Done with the Bloody Danes
It’s 2pm on a holiday weekend afternoon. I’ve just launched a new travel blog (Social Studies for Adults: a Travel Blog at nesetm.com) and am having a Blue Moon or two to celebrate. Then I must vacuum—of such diversity is life made!
Meanwhile I’ve committed to a 365 blog finishing up Crime/Denmark today and I’m only halfway through the second book about which I intended to write. Wish I had a lot of photos of Copenhagen I could post instead…but can’t find any. That is a sad travel commentary. I must pay better attention.
We were trying to figure out what makes Carl Mørck Danish in manner and appearance. No conclusion really except that he is attractive if a little rough around the edges. In the book I’m currently reading, “A Conspiracy of Faith,” the sexy shrink finally spent the night with him so I guess it’s safe to describe him as weather-beaten but hot?
A few words about the middle book of the Department Q trilogy (so far) which I read a week or so ago. “The Absent One.” Basically it is the story of a gang of extremely unappealing, can we just say sick/disgusting/frightening/creepy former boarding school students, one (the girl) of whom escapes and seeks revenge on the others for some horrific acts from the past. There are country estates and a whole lot of exotic animals involved. Mørck and his trusty sidekick, Assad, have numerous hits and misses on the way to solving the case but it ends relatively well …of course…there are many more tales from Department Q in our futures.
What makes Adler-Olsen’s books so popular is partly standard stuff (scruffy hero, chilly atmospherics) and partly Adler-Olsen’s original villains. I am thinking that Scandinavian crime fiction is such a prime commodity right now that it must be extremely difficult to get in on the action. However this guy has elbowed in there with the granddaddies of them all (at least in this new wave of northern noir): Henning Mankell of Sweden first; followed closely by Stieg Larsson, also Swedish and Jo Nesbo of Norway. Henning Mankell has concluded his Kurt Wallander series and Stieg Larsson is dead so it seems that Jo Nesbo and Jussi Adler-Olsen may be battling it out for top spot right now.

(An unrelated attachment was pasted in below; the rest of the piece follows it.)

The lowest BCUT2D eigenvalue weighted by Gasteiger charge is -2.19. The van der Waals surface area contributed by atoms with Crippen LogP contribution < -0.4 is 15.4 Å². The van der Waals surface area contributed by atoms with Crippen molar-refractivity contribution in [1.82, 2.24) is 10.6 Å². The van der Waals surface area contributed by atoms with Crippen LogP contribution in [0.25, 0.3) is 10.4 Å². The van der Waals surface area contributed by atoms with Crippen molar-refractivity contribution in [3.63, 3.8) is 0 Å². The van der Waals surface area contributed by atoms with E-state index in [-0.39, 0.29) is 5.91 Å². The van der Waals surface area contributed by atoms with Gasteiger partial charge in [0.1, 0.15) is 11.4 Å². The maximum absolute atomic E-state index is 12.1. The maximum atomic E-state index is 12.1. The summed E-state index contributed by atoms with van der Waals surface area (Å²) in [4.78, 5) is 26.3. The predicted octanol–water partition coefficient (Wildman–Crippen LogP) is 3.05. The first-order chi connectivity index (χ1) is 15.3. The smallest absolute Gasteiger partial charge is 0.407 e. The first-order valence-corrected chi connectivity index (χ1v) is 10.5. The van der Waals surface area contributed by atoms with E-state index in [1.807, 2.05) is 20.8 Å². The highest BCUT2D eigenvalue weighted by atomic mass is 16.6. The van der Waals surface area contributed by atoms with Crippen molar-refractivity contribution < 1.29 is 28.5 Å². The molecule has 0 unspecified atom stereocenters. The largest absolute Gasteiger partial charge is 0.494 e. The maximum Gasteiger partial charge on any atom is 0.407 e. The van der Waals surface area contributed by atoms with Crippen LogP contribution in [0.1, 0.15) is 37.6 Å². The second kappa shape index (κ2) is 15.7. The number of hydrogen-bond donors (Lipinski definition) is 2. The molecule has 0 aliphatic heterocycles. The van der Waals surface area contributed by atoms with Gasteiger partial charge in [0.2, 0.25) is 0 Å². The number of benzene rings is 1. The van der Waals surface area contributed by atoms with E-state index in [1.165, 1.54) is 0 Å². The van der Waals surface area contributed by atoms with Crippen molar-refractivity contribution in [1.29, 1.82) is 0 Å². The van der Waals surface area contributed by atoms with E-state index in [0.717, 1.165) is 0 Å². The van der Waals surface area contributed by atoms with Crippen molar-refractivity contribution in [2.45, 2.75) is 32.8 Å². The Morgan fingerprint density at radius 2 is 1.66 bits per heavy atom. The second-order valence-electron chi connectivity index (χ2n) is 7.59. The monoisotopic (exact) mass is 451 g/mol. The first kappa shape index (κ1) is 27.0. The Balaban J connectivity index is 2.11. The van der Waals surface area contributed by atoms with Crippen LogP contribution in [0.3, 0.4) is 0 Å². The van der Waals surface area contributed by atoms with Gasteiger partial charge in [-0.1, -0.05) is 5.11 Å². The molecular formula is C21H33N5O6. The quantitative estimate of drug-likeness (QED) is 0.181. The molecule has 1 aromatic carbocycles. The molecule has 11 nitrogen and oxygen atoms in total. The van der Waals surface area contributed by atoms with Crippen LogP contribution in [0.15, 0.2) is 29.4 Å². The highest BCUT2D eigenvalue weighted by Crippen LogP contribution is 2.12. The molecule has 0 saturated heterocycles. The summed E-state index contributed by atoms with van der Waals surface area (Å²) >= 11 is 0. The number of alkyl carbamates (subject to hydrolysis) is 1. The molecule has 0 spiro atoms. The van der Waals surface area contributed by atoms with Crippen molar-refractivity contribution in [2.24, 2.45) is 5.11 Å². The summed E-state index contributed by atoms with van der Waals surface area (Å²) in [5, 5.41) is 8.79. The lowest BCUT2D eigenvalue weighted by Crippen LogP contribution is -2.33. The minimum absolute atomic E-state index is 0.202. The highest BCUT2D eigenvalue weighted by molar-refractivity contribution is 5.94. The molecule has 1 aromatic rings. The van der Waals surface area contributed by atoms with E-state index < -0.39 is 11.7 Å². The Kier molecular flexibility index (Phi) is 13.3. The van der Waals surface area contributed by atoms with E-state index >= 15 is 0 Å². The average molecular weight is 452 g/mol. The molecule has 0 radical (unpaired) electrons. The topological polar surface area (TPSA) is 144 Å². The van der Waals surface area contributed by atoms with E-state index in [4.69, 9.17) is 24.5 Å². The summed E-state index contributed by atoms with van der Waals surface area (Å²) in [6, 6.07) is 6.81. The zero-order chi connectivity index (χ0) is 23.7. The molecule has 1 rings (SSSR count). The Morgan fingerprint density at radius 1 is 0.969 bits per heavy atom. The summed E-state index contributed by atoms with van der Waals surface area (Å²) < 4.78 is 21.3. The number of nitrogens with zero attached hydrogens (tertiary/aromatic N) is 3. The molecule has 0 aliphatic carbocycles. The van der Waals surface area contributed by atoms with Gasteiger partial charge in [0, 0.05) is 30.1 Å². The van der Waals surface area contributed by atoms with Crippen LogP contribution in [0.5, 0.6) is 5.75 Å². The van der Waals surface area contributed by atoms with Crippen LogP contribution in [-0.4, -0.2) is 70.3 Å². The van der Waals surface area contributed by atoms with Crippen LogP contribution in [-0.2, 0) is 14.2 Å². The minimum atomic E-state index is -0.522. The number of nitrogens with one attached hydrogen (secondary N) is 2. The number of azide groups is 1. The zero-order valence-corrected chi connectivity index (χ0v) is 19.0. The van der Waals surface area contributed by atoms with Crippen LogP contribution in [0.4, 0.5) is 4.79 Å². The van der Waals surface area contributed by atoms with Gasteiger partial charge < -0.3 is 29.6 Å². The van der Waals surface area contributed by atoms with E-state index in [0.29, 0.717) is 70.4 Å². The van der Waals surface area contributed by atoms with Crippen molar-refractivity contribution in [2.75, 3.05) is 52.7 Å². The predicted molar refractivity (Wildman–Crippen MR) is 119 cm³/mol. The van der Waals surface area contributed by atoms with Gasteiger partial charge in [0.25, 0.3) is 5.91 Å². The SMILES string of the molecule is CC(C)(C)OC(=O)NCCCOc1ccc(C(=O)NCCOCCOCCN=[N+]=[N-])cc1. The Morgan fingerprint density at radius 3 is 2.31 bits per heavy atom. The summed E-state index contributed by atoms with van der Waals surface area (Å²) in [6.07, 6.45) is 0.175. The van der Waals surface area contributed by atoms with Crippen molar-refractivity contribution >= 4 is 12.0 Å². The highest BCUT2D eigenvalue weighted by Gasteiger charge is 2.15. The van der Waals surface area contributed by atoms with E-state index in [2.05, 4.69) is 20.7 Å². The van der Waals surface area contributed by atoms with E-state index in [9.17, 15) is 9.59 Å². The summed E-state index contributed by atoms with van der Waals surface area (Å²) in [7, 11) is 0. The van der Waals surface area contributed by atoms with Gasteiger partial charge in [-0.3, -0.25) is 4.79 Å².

Let me say they are not my favorites although I enjoy them immensely. These two are a little less psychologically oriented and a little more blood-and-guts than the best—in my humble opinion. In fact the Scandinavian women may be in the process of out-writing the boys but that’s another blog or two.
Back to Adler-Olsen. The pleasures (in order of importance) of the three: “The Keeper of Lost Causes,” ‘The Absent One,” and “A Conspiracy of Faith” include funny/sarcastic/befuddled/independent-to-the-nth-degree Carl Mørck; cleverly introduced and painstakingly described villains (in fact we get to spend almost too much time with them); and plot lines that have enough complications to keep us guessing. Since we know the identities of the bad guys from the beginning, the suspense lies largely in whether the victims we’ve come to like (a littlle) can be rescued in time.
The first two books have dangerously wild and grandly original finales so I am assuming “A Conspiracy of Faith” will as well. As you might have guess from the title religion figures prominently in this one and I am astounded by how many religious cults exist in rationalist Denmark. Also in “A Conspiracy of Faith” Mørck gets yet one more wacky impertinent assistant which further enlivens life in Department Q’s basement home.
Go to http://scandinavianbooks.com/crime-fiction/danish-crime-book.html for information about a few other Danish crime fiction writers. I think I wrote something about “The Boy in the Suitcase” awhile ago even though the book wasn’t one of my favorites. One the other hand “Smilla’s Sense of Snow” was a brilliant book and definitely worth buying. Enough with the Danes…on to Iceland.